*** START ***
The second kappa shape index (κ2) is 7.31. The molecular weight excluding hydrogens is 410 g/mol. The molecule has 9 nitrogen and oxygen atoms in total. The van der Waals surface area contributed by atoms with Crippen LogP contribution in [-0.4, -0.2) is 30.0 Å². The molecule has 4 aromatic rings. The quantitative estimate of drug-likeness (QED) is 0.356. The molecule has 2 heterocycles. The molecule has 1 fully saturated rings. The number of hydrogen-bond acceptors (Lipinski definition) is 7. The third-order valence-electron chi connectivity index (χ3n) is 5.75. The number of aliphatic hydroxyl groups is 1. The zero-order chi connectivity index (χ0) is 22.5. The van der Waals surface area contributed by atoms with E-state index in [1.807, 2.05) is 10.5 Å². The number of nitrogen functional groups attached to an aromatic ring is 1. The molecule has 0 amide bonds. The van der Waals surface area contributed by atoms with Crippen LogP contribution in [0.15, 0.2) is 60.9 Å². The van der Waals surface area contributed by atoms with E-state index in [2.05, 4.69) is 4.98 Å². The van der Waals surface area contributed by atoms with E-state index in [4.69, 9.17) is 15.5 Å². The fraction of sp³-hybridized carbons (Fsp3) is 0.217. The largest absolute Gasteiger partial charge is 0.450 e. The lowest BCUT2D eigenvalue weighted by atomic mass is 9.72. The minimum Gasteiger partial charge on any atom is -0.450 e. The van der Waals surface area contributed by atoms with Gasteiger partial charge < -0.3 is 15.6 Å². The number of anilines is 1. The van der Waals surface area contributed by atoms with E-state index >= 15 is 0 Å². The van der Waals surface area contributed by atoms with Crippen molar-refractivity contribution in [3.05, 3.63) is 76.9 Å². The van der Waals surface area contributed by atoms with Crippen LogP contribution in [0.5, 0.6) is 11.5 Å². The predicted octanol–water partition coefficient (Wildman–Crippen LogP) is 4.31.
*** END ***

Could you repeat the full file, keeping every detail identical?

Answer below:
The second kappa shape index (κ2) is 7.31. The molecular weight excluding hydrogens is 410 g/mol. The molecule has 9 nitrogen and oxygen atoms in total. The van der Waals surface area contributed by atoms with Crippen LogP contribution in [-0.4, -0.2) is 30.0 Å². The molecule has 4 aromatic rings. The quantitative estimate of drug-likeness (QED) is 0.356. The molecule has 2 heterocycles. The molecule has 1 fully saturated rings. The number of hydrogen-bond acceptors (Lipinski definition) is 7. The third-order valence-electron chi connectivity index (χ3n) is 5.75. The number of aliphatic hydroxyl groups is 1. The zero-order chi connectivity index (χ0) is 22.5. The van der Waals surface area contributed by atoms with E-state index in [1.807, 2.05) is 10.5 Å². The number of nitrogen functional groups attached to an aromatic ring is 1. The molecule has 0 amide bonds. The van der Waals surface area contributed by atoms with Crippen LogP contribution in [0.15, 0.2) is 60.9 Å². The van der Waals surface area contributed by atoms with E-state index in [2.05, 4.69) is 4.98 Å². The van der Waals surface area contributed by atoms with E-state index in [4.69, 9.17) is 15.5 Å². The fraction of sp³-hybridized carbons (Fsp3) is 0.217. The largest absolute Gasteiger partial charge is 0.450 e. The lowest BCUT2D eigenvalue weighted by atomic mass is 9.72. The minimum Gasteiger partial charge on any atom is -0.450 e. The van der Waals surface area contributed by atoms with Gasteiger partial charge < -0.3 is 15.6 Å². The number of anilines is 1. The van der Waals surface area contributed by atoms with E-state index >= 15 is 0 Å². The van der Waals surface area contributed by atoms with Crippen molar-refractivity contribution in [3.05, 3.63) is 76.9 Å². The van der Waals surface area contributed by atoms with Crippen LogP contribution in [0.5, 0.6) is 11.5 Å². The predicted octanol–water partition coefficient (Wildman–Crippen LogP) is 4.31.